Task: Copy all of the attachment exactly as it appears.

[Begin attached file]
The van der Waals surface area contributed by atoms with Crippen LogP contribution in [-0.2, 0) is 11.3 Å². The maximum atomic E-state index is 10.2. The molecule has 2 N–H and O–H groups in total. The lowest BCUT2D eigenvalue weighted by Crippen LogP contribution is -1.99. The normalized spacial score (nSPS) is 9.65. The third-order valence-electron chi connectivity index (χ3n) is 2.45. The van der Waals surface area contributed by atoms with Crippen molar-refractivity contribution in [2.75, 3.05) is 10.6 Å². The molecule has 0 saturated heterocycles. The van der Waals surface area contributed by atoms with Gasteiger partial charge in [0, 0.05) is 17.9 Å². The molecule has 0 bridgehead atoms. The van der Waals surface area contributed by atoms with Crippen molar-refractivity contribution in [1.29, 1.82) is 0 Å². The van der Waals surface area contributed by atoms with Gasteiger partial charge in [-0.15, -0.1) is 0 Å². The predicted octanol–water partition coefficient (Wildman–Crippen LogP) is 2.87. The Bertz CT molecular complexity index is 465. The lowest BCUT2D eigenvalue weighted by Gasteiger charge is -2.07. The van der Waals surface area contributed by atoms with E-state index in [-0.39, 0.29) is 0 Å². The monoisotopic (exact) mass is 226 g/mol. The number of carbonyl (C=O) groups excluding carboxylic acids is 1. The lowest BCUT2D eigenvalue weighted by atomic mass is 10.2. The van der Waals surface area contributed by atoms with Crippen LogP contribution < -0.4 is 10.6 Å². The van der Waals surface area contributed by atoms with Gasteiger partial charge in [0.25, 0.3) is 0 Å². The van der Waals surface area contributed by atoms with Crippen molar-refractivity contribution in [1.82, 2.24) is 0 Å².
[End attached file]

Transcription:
The van der Waals surface area contributed by atoms with Crippen LogP contribution in [-0.2, 0) is 11.3 Å². The maximum atomic E-state index is 10.2. The molecule has 2 N–H and O–H groups in total. The lowest BCUT2D eigenvalue weighted by Crippen LogP contribution is -1.99. The normalized spacial score (nSPS) is 9.65. The third-order valence-electron chi connectivity index (χ3n) is 2.45. The van der Waals surface area contributed by atoms with Crippen molar-refractivity contribution in [2.75, 3.05) is 10.6 Å². The molecule has 0 saturated heterocycles. The van der Waals surface area contributed by atoms with Gasteiger partial charge in [0, 0.05) is 17.9 Å². The molecule has 0 bridgehead atoms. The van der Waals surface area contributed by atoms with Crippen molar-refractivity contribution in [1.29, 1.82) is 0 Å². The van der Waals surface area contributed by atoms with Gasteiger partial charge in [-0.15, -0.1) is 0 Å². The predicted octanol–water partition coefficient (Wildman–Crippen LogP) is 2.87. The Bertz CT molecular complexity index is 465. The lowest BCUT2D eigenvalue weighted by Gasteiger charge is -2.07. The van der Waals surface area contributed by atoms with E-state index in [-0.39, 0.29) is 0 Å². The monoisotopic (exact) mass is 226 g/mol. The number of carbonyl (C=O) groups excluding carboxylic acids is 1. The lowest BCUT2D eigenvalue weighted by atomic mass is 10.2. The van der Waals surface area contributed by atoms with Crippen LogP contribution < -0.4 is 10.6 Å². The van der Waals surface area contributed by atoms with Gasteiger partial charge in [0.25, 0.3) is 0 Å². The van der Waals surface area contributed by atoms with Crippen molar-refractivity contribution in [1.82, 2.24) is 0 Å².